"One"—"two"—her enumeration perpetually broken by exclamations of one sort or another—now of pity, now of horror, denunciation, and the most impotent expressions of paralytic rage—in some such phrases as the following:—"The poor boy!—his mother never whipped him!—they will murder him!—two—for he came to see her—three—was ever the like to whip a son for this!—four—God curse them! God curse them!—five—I can curse, too, that I can—they shall feel me, they shall hear me!—six, seven—that is eight—nine. Oh, the wretches! but bear up, Ned, bear up—it is half over—that is ten—my poor boy! Oh, do not strike so hard! Look! the red on the shirt—it is blood! Oh, wretches! have you no mercy?—it is most done—there, there—stop! Hell blast you for ever!—that was twenty. Why did you strike another? I curse you with a black curse for that other stroke! You ragged imp!—you vile polecat!—I curse you for that stroke!"
The execution was over. Unflinching to the last, though the strokes were severely dealt, the criminal had borne them. He looked the very embodiment of callosity. His muscles were neither composed nor rigid during the operation; and though the flesh evidently felt, the mood of the wretch seemed to have undergone no change. Before he could yet be freed from the cords, his mother's arms were thrown around him; and though he strove to shake her off, and shrank from her embraces, she yet persisted, and, with a childish fondness, she strove, with kind words, while helping him on with his jacket, to console him for his sufferings.
"And you will go with me now, Neddy—you will go from these cruel men?"
"I cannot, mother; don't you know I'm to be under guard so long as the major chooses?"
"He will not—you will not tie him up again; you will let him go now with his mother."
She turned to Singleton as she spoke; but his eye refused her ere his tongue replied—
"He will be in custody for twelve hours; and let me say to you, dame, that for such an offence his punishment is a very slight one. Marion's men would suffer two hundred lashes, and something more restraint, for the same crime."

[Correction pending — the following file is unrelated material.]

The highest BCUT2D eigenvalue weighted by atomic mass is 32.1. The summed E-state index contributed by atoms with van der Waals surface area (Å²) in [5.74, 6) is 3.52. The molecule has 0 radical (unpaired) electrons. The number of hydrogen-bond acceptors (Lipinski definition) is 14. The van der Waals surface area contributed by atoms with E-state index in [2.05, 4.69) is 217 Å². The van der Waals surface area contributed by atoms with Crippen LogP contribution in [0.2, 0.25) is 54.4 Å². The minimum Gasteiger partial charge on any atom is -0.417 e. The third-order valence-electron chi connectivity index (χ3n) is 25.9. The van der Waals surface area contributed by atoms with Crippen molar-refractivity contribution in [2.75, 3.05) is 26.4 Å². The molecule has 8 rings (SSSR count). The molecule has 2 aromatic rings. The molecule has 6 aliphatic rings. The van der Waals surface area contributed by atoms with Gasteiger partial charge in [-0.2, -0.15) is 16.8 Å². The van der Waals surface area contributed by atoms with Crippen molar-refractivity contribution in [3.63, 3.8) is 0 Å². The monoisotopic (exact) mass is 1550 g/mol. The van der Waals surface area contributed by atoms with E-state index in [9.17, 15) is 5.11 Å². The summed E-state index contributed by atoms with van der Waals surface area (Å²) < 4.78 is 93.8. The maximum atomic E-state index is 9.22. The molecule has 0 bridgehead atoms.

"God curse him!" she said bitterly, as she again approached her son, with whom she conversed apart. He whispered but a word in her ear, and then turned away from her. She looked after him a moment, as the guard marched him into the rear, but her finger was uplifted towards Singleton, and the fierce fire shooting out from her grey eye, and moving in the direction of the pointed finger, was long after remembered by him. In a few moments more, she was gone from the camp, and, with a degree of elasticity scarcely comporting with her years, was trudging fast on her way to Dorchester.
Waiting until she had fairly departed, Singleton at length left his camp on the Ashley, and leaving no traces of his sojourn but the dying embers of his fires, he led the way towards the designated encampment at Bacon's Bridge. This was a few miles above Dorchester, on the same river, and immediately contiguous to the Cypress Swamp. An old battery and barracks, built by General Moultrie, and formerly his station, prior to the siege of Charleston, furnished a much more comfortable place of abode than that which he had just vacated. Here he took that repose which the toils of the last twenty-four hours rendered absolutely necessary.